Too many Americans respond to the jingoistic rhetoric of folks like Limbaugh and Beck, which do not produce healthy attitudes for our nation.

So, very deservingly, He Won Because He Speaks of Peace.

Also, read: A Nobel for Defeating Cheneyism

Sunday, October 11, 2009

Commenting on a New Afghanistan Strategy

Torgny has left a new comment on the post "A Viable Afghanistan":

I support Obama in most issues of his politic, but not in this one. War is a strategy that usually proves being destructive, and can only be used for self-defence. Violence tends to create more violence, so we have to be very careful how to use it. The real war is in my opinion about winning the hearts and minds of the Afghan people. But American troops complain that Afghans don’t support them. Despite eight years of war, the war about the hearts and minds has so far been lost. Something must be wrong. You can’t say that we are helping others and they are only disgraceful to us.

I doubt that torturing Afghan people will provide any military help, but we can be sure that it has made the people in Afghanistan very hostile to USA. The frequent air-raids where many civilians are being killed. Imagine what reaction it would be in USA if Mexico sent air-planes to USA hunting drug-dealers and many American children were killed in these raids.

What is the purpose of this war? What is it supposed to accomplish? Why is USA losing the most important war in Afghanistan – the war of the hearts and minds of the Afghan people?

Torgny, I agree with you.

However, it’s irresponsible and even immoral to abandon Afghanistan again for the second time. We supported the Afghan mujahideen (known today, as that movement evolved, as the Taliban) in the Soviet–Afghan War from 1979-1988. In 1988, once the Soviets withdrew, US interest in Afghanistan ceased. The US decided not to help with reconstruction of the country and instead they handed over the interests of the country to US allies, Saudi Arabia and Pakistan. Pakistan quickly took advantage of this opportunity and forged relations with warlords and later the Taliban. And, so, we have the situation we are in today.

A new strategy with increased emphasis on soft power, involving more civilians from all likeminded countries participating in conjunction with NGOs, while diminishing hard power as the tribal areas become more secure, I believe is a winning strategy. If the United States and the world community ignore Afghanistan, yet another time, we will be fighting there again in some future war. I guarantee it.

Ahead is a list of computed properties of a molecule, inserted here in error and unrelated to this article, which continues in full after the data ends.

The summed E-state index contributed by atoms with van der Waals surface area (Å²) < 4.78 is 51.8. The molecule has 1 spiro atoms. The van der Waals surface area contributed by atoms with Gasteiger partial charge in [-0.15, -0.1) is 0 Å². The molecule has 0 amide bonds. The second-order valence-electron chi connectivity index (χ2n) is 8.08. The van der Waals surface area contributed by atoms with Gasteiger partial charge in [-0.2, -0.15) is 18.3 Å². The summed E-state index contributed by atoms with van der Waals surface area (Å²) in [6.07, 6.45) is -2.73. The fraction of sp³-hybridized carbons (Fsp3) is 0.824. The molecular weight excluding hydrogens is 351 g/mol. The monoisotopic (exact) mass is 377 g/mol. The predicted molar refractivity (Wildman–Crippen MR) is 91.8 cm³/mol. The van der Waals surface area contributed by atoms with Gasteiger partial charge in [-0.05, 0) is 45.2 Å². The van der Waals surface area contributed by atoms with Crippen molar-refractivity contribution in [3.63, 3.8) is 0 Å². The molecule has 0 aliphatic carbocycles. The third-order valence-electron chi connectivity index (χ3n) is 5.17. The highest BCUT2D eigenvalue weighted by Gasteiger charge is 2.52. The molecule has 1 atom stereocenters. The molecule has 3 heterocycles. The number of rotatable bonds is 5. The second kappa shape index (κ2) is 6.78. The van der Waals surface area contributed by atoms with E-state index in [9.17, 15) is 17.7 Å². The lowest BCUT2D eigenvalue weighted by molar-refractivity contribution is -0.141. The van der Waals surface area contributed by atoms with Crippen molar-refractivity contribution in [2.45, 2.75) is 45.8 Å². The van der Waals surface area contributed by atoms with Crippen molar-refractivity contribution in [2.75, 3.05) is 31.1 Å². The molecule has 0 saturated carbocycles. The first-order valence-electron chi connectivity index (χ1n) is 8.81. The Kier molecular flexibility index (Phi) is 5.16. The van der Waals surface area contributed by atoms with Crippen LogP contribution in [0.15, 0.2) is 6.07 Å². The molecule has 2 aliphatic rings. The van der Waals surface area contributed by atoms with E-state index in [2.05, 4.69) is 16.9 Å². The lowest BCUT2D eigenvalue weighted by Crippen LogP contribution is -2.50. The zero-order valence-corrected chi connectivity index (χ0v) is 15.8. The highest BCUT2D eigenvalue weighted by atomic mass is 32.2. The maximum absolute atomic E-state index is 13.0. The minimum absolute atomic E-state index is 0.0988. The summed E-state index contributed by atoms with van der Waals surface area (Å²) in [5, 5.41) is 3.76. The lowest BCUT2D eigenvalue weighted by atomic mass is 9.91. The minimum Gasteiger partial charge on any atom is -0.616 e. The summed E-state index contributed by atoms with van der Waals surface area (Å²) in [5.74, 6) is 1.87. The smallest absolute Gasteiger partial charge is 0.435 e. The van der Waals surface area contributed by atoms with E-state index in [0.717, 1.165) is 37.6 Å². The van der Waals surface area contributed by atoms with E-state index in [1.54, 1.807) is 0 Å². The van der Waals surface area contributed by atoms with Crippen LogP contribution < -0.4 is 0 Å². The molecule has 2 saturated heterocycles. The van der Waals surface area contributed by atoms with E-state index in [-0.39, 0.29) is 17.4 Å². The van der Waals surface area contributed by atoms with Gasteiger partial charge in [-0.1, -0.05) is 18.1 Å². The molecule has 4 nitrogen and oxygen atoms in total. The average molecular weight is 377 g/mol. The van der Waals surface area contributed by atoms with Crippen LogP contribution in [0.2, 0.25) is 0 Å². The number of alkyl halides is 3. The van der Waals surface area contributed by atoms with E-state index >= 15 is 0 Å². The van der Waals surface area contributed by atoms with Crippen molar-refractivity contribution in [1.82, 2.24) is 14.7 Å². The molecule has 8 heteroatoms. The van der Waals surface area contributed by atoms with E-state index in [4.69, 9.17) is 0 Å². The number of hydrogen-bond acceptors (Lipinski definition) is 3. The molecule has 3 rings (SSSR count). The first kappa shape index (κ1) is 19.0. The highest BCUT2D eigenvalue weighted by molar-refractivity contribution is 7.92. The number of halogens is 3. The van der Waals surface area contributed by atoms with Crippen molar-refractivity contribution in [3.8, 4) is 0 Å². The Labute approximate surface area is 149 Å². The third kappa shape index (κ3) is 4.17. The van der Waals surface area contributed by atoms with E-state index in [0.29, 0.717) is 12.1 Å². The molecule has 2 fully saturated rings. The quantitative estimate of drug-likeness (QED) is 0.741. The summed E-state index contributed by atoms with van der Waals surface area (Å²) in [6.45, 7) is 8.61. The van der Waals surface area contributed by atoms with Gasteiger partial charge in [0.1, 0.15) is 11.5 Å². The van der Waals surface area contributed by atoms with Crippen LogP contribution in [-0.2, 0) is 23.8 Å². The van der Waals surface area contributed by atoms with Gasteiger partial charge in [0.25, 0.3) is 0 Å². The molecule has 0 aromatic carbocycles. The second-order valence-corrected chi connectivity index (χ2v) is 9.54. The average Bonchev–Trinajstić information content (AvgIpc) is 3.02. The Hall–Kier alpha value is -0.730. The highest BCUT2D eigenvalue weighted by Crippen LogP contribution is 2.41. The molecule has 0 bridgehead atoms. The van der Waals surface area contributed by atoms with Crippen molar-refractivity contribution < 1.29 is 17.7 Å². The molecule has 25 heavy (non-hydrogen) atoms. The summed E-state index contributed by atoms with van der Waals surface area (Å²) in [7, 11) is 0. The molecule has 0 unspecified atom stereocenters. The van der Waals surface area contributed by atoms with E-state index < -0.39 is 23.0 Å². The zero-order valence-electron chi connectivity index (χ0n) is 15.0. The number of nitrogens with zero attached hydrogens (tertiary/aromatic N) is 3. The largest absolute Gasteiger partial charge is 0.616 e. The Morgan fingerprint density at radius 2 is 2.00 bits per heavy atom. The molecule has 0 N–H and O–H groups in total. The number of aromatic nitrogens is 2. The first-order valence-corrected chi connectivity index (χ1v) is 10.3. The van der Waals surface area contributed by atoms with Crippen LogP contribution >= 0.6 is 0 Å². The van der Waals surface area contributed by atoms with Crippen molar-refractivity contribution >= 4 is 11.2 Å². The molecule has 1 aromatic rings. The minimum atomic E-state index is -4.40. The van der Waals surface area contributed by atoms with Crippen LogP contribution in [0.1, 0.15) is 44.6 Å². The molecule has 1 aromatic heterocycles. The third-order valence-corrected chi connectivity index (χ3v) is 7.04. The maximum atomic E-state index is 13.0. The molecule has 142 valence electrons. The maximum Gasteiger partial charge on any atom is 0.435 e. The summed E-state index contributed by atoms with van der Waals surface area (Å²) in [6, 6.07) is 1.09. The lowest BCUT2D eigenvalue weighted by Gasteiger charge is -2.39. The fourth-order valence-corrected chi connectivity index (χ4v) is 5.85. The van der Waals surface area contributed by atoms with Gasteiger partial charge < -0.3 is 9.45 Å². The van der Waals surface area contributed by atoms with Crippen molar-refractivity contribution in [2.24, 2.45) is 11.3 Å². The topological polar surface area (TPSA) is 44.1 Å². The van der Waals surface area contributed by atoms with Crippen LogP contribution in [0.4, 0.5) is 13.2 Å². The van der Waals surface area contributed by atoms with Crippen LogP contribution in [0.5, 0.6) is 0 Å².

I believe the following video from CBS’s 60 Minutes of Sunday, October 11 addresses your concerns, validates some of your concerns, and introduces us to some other concerns.

Watch CBS News Videos Online

Thursday, October 8, 2009

A Viable Afghanistan

In terms of cost-effectiveness/cost-benefit: the United States has conducted war in Iraq for some six years, and in Afghanistan going into its ninth year. In that time, it does not seem we have accomplished much, if anything. America has certainly spent more in blood and treasure than was actually loss in blood and treasure on 911, which was the reasoning behind the invasion of Afghanistan and the preemptive attack on Iraq. It certainly doesn’t seem that it was economical for the benefits received on the money spent.

There may be associated additional undeterminable cost, and these numbers are arguable, but on the surface, the 911 attacks cost New York City about $95B; the repairs to the Pentagon cost $501mn. The total costs to date of the Iraq and Afghanistan wars are in the vicinity of $915.1B Since we have been in Iraq and Afghanistan for sufficient and significant time without achieving their predicted success, it is abundantly clear that the cost-effectiveness of these wars has been extremely poor, if not zero.

Not only the dollar cost for both wars exceed the cost to repair the damages caused in the attacks, but also the casualties for both wars exceeds casualties as a result of the September 11th attacks on the United States.

In total 2,995 people, including the hijackers, were killed as a result of the September 11, 2001 attacks.

Any numbers given for civilian casualties in Iraq or Afghanistan is a prediction and certainly arguable, however, since the U.S. and coalition attacks, based on lowest credible estimates At least 753,399 people have been killed in Afghanistan and Iraq. This number includes U.S. , Afghan, and coalition troops; it includes Afghan civilians, contractors, and journalist.

Economist Edward Lotterman writes, The Germans [World War II] made the mistake of assuming that they had success in the bag on the Western Front and could allocate military resources elsewhere. That is precisely the mistake the Bush administration made in 2002 when, after having routed the Taliban government from power in Afghanistan, it decided to take a break from the war on terror and oust Saddam Hussein in Iraq.

The opportunity cost of concentrating military and nation-building resources on Iraq was that Afghanistan festered, the Taliban regrouped and in Afghanistan, the government wobbled aimlessly. Now, as the chairman of the Joint Chiefs of Staff, Mike Mullen, and other officials candidly admit, the situation in Afghanistan is highly discouraging. Seven wasted years have made the establishment of a successful government friendly to the United States problematic, indeed.